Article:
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RE: need help on 802 standard naming conventions

Let's add to Nov December. Roger, could you bring in proposal? Obviously the
starting words are:

How about:

IEEE Standard for Broadband Wireless Access: Part x, ...??

Jim Carlo( Cellular:1-214-693-1776 Voice&Fax:1-214-853-5274
TI Fellow, Networking Standards at Texas Instruments
Chair, ISO/IEC JTC1/SC6 Telecom and Info Exchange Between Systems
Chair, IEEE802 LAN/MAN Standards Committee

-----Original Message-----
From: []On
Behalf Of Roger B. Marks
Sent: Thursday, October 05, 2000 5:07 PM
Subject: need help on 802 standard naming conventions

Can someone help me understand the 802 naming convention for standards?

802.3, 802.5, 802.9, and 802.11 follow this format:

"Information technology--Telecommunications and information exchange
between systems--Local and metropolitan area networks--Specific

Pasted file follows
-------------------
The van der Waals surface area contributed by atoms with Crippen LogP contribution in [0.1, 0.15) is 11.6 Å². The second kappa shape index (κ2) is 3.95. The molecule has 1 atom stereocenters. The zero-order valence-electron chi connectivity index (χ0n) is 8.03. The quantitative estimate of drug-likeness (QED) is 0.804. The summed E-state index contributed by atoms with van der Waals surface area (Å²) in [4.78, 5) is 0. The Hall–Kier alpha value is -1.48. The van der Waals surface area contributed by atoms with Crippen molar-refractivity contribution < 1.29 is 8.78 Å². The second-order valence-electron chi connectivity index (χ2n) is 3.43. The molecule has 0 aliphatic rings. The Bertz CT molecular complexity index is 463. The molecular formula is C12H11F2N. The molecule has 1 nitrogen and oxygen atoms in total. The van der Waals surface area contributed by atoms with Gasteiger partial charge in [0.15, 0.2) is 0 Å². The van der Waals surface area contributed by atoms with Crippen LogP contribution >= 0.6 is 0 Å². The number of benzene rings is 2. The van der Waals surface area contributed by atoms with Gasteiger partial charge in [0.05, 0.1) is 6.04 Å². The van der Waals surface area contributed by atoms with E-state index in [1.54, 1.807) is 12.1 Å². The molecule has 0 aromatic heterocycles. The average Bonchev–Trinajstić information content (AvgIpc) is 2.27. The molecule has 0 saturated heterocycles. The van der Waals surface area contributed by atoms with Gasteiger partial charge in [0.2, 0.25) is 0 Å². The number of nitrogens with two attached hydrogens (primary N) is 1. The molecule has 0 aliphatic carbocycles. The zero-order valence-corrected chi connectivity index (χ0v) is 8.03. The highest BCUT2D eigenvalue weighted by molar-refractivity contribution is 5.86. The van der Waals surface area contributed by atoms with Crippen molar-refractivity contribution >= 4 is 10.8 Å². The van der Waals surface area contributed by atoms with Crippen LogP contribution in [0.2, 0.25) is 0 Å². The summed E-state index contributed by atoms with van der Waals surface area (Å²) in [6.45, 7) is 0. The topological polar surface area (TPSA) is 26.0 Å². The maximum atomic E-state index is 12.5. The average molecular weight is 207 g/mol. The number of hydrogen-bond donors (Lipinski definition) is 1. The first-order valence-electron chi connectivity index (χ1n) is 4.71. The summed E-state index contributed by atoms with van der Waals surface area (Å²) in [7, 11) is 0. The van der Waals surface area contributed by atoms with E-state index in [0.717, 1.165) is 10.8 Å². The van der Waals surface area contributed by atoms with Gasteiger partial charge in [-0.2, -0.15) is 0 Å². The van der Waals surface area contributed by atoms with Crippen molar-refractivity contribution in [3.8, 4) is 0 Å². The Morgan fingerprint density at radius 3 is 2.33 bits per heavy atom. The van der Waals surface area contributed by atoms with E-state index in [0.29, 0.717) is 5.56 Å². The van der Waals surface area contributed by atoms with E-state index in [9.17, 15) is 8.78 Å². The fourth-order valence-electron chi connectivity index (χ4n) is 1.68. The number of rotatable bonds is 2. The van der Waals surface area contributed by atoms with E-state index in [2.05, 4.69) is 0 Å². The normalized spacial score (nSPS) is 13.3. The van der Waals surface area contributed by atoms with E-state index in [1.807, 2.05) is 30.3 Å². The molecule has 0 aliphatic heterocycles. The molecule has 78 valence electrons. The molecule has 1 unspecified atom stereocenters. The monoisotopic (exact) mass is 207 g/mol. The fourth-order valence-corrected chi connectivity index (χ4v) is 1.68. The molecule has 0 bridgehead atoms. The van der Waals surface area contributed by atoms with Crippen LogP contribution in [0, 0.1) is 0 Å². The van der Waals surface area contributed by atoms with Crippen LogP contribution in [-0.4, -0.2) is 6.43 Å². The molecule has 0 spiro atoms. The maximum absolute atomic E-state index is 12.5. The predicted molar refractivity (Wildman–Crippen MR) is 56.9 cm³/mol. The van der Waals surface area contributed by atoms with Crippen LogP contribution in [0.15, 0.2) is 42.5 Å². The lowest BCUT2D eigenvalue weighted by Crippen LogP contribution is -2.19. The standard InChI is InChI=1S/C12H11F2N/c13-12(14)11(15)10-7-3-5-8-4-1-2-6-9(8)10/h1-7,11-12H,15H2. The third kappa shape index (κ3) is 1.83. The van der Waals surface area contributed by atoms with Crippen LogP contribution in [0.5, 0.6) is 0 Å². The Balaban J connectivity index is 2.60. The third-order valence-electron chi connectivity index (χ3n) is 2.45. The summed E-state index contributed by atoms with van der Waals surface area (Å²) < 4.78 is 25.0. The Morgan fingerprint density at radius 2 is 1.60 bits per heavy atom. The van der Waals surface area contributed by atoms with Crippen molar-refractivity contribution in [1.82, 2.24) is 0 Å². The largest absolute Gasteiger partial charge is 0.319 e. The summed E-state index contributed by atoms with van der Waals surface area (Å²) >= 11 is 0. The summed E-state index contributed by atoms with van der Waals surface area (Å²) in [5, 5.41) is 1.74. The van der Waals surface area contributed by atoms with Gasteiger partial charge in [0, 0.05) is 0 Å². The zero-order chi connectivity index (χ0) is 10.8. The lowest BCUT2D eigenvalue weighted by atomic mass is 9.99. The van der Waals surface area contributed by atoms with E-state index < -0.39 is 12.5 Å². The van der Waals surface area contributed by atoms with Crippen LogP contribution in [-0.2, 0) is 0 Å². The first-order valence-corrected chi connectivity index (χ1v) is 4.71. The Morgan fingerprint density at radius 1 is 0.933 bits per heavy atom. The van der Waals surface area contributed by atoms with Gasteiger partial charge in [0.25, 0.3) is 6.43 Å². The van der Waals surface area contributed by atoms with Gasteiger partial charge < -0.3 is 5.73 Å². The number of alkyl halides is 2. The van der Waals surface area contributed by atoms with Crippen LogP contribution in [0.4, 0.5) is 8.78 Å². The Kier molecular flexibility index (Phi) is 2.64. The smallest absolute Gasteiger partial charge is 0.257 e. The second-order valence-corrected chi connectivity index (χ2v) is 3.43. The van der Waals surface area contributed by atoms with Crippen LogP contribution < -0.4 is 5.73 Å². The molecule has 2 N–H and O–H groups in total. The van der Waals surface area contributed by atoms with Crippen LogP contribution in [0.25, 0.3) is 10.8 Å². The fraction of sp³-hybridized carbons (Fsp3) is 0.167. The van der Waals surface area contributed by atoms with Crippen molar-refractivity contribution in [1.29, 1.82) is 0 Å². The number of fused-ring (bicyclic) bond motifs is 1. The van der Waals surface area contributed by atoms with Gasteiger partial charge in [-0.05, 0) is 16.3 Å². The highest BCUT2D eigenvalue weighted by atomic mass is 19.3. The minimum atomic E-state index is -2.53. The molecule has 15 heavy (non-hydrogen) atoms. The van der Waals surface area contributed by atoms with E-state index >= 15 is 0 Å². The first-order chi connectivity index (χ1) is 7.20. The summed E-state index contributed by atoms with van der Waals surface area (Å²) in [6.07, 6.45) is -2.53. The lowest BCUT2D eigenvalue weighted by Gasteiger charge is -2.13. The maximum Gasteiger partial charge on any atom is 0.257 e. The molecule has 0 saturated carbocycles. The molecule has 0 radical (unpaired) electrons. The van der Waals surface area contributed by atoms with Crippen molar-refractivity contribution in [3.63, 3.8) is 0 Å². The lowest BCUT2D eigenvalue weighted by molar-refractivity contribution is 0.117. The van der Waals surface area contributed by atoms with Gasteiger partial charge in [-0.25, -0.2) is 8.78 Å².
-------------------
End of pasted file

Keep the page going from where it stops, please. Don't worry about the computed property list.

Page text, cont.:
requirements--Part 3: Carrier sense multiple access with collision
detection (CSMA/CD) access method and physical layer specifications"

where only the part beginning "Part 3" changes for the other standards.

On the other hand, 802.1F is simply "IEEE Standard for Local and
Metropolitan Area Networks: Common Definitions and Procedures for
IEEE 802 Management Information" and 802.10 is just "IEEE Standards
for Local and Metropolitan Area Networks : Interoperable LAN/MAN
Security (SILS)."

In the case of 802.16.1, the Working Group approved simply "Air
Interface for Fixed Broadband Wireless Access Systems," but, at the
least minute, some SEC people said that wasn't acceptable and that we
needed to adopt the 802 convention. We ended up with
"Telecommunications and Information Exchange Between Systems -
LAN/MAN Specific Requirements - Air Interface for Fixed Broadband
Wireless Access Systems." I don't know who gave us the information,
but it doesn't quite follow any format.

Given my choice, I'd go back to the simple "Air Interface for Fixed
Broadband Wireless Access Systems." If we make a PAR change, I'd like
to revisit the title.

Can someone explain what the long title does anyway? I suspect it is
to fit some kind of ANSI or ISO/IEC convention. Since 802.16 is not
planning any overlap with ANSI, ISO, or IEC, I think that we should
be free of those constraints.